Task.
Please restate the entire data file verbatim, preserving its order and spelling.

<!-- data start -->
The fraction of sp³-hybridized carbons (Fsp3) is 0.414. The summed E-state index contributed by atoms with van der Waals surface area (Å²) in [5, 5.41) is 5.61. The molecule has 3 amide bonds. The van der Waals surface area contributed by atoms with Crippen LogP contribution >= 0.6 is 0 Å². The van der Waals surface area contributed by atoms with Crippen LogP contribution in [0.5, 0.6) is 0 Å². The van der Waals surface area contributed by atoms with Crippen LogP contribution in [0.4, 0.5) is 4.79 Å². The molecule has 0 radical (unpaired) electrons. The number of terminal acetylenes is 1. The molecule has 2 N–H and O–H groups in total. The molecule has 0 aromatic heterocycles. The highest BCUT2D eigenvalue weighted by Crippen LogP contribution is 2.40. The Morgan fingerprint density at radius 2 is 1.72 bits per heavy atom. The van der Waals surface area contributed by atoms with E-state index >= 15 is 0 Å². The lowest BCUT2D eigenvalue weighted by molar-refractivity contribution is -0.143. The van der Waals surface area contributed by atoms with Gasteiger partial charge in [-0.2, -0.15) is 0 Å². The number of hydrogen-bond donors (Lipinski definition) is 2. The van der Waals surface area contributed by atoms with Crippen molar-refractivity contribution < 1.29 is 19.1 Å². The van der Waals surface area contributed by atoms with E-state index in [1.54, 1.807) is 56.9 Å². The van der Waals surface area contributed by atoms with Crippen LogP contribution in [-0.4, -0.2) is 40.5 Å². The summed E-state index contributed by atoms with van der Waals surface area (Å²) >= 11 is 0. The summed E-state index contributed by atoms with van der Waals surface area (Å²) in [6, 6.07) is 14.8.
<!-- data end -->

The fraction of sp³-hybridized carbons (Fsp3) is 0.414. The summed E-state index contributed by atoms with van der Waals surface area (Å²) in [5, 5.41) is 5.61. The molecule has 3 amide bonds. The van der Waals surface area contributed by atoms with Crippen LogP contribution >= 0.6 is 0 Å². The van der Waals surface area contributed by atoms with Crippen LogP contribution in [0.5, 0.6) is 0 Å². The van der Waals surface area contributed by atoms with Crippen LogP contribution in [0.4, 0.5) is 4.79 Å². The molecule has 0 radical (unpaired) electrons. The number of terminal acetylenes is 1. The molecule has 2 N–H and O–H groups in total. The molecule has 0 aromatic heterocycles. The highest BCUT2D eigenvalue weighted by Crippen LogP contribution is 2.40. The Morgan fingerprint density at radius 2 is 1.72 bits per heavy atom. The van der Waals surface area contributed by atoms with E-state index >= 15 is 0 Å². The lowest BCUT2D eigenvalue weighted by molar-refractivity contribution is -0.143. The van der Waals surface area contributed by atoms with Gasteiger partial charge in [-0.2, -0.15) is 0 Å². The number of hydrogen-bond donors (Lipinski definition) is 2. The van der Waals surface area contributed by atoms with Crippen molar-refractivity contribution < 1.29 is 19.1 Å². The van der Waals surface area contributed by atoms with E-state index in [1.54, 1.807) is 56.9 Å². The van der Waals surface area contributed by atoms with Crippen LogP contribution in [-0.4, -0.2) is 40.5 Å². The summed E-state index contributed by atoms with van der Waals surface area (Å²) >= 11 is 0. The summed E-state index contributed by atoms with van der Waals surface area (Å²) in [6, 6.07) is 14.8.